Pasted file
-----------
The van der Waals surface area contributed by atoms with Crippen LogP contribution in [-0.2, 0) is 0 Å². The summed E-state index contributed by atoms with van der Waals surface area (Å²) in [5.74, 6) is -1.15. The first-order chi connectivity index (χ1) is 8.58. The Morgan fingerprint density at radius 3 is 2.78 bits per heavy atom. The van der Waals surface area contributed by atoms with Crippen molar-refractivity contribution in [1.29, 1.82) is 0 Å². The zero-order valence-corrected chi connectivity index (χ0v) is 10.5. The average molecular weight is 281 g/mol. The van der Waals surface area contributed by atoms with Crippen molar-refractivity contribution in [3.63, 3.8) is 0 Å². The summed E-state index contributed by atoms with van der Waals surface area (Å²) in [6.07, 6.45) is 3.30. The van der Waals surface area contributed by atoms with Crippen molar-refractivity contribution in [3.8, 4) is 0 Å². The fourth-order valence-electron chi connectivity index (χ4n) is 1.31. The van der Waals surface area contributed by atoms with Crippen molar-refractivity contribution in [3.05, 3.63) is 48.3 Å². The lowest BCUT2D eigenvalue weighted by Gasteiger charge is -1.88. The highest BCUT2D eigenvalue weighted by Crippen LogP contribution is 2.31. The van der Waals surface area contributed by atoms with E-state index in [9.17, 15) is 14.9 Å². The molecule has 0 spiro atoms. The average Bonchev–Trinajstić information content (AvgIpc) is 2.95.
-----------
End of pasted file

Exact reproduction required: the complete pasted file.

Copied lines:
The van der Waals surface area contributed by atoms with Crippen LogP contribution in [-0.2, 0) is 0 Å². The summed E-state index contributed by atoms with van der Waals surface area (Å²) in [5.74, 6) is -1.15. The first-order chi connectivity index (χ1) is 8.58. The Morgan fingerprint density at radius 3 is 2.78 bits per heavy atom. The van der Waals surface area contributed by atoms with Crippen molar-refractivity contribution in [1.29, 1.82) is 0 Å². The zero-order valence-corrected chi connectivity index (χ0v) is 10.5. The average molecular weight is 281 g/mol. The van der Waals surface area contributed by atoms with Crippen molar-refractivity contribution in [3.63, 3.8) is 0 Å². The summed E-state index contributed by atoms with van der Waals surface area (Å²) in [6.07, 6.45) is 3.30. The van der Waals surface area contributed by atoms with Crippen molar-refractivity contribution in [3.8, 4) is 0 Å². The fourth-order valence-electron chi connectivity index (χ4n) is 1.31. The van der Waals surface area contributed by atoms with Crippen molar-refractivity contribution in [3.05, 3.63) is 48.3 Å². The lowest BCUT2D eigenvalue weighted by Gasteiger charge is -1.88. The highest BCUT2D eigenvalue weighted by Crippen LogP contribution is 2.31. The van der Waals surface area contributed by atoms with E-state index in [9.17, 15) is 14.9 Å². The molecule has 0 spiro atoms. The average Bonchev–Trinajstić information content (AvgIpc) is 2.95.